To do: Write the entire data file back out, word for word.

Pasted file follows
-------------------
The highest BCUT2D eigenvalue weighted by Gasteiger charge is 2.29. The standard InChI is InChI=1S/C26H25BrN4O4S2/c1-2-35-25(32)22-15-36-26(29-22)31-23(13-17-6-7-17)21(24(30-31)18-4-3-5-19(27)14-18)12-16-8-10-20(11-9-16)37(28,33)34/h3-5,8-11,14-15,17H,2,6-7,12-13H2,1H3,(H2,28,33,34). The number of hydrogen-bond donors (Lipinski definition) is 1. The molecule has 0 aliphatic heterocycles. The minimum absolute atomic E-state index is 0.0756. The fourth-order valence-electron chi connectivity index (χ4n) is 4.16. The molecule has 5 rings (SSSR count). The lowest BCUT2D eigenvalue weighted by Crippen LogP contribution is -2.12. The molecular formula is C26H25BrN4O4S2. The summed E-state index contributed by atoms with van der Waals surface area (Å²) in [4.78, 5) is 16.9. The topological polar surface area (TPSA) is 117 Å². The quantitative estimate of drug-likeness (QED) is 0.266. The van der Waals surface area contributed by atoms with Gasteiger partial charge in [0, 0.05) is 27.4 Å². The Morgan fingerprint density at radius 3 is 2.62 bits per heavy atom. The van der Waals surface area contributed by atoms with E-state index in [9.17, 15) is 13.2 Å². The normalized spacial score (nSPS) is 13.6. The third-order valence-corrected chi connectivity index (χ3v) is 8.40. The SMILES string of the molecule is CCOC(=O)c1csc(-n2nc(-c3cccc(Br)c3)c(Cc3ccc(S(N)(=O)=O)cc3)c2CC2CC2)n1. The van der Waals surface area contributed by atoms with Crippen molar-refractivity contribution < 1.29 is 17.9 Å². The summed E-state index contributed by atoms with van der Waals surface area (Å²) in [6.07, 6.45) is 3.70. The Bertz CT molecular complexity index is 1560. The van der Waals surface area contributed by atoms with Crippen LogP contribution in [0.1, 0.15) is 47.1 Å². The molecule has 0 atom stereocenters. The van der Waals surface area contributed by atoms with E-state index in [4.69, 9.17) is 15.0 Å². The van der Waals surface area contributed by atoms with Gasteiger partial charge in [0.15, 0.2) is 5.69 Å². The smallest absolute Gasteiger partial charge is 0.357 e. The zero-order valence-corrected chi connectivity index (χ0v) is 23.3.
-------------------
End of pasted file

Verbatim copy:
The highest BCUT2D eigenvalue weighted by Gasteiger charge is 2.29. The standard InChI is InChI=1S/C26H25BrN4O4S2/c1-2-35-25(32)22-15-36-26(29-22)31-23(13-17-6-7-17)21(24(30-31)18-4-3-5-19(27)14-18)12-16-8-10-20(11-9-16)37(28,33)34/h3-5,8-11,14-15,17H,2,6-7,12-13H2,1H3,(H2,28,33,34). The number of hydrogen-bond donors (Lipinski definition) is 1. The molecule has 0 aliphatic heterocycles. The minimum absolute atomic E-state index is 0.0756. The fourth-order valence-electron chi connectivity index (χ4n) is 4.16. The molecule has 5 rings (SSSR count). The lowest BCUT2D eigenvalue weighted by Crippen LogP contribution is -2.12. The molecular formula is C26H25BrN4O4S2. The summed E-state index contributed by atoms with van der Waals surface area (Å²) in [4.78, 5) is 16.9. The topological polar surface area (TPSA) is 117 Å². The quantitative estimate of drug-likeness (QED) is 0.266. The van der Waals surface area contributed by atoms with Gasteiger partial charge in [0, 0.05) is 27.4 Å². The Morgan fingerprint density at radius 3 is 2.62 bits per heavy atom. The van der Waals surface area contributed by atoms with E-state index in [9.17, 15) is 13.2 Å². The normalized spacial score (nSPS) is 13.6. The third-order valence-corrected chi connectivity index (χ3v) is 8.40. The SMILES string of the molecule is CCOC(=O)c1csc(-n2nc(-c3cccc(Br)c3)c(Cc3ccc(S(N)(=O)=O)cc3)c2CC2CC2)n1. The van der Waals surface area contributed by atoms with Crippen molar-refractivity contribution < 1.29 is 17.9 Å². The summed E-state index contributed by atoms with van der Waals surface area (Å²) in [6.07, 6.45) is 3.70. The Bertz CT molecular complexity index is 1560. The van der Waals surface area contributed by atoms with Crippen LogP contribution in [0.1, 0.15) is 47.1 Å². The molecule has 0 atom stereocenters. The van der Waals surface area contributed by atoms with E-state index in [4.69, 9.17) is 15.0 Å². The van der Waals surface area contributed by atoms with Gasteiger partial charge in [0.15, 0.2) is 5.69 Å². The smallest absolute Gasteiger partial charge is 0.357 e. The zero-order valence-corrected chi connectivity index (χ0v) is 23.3.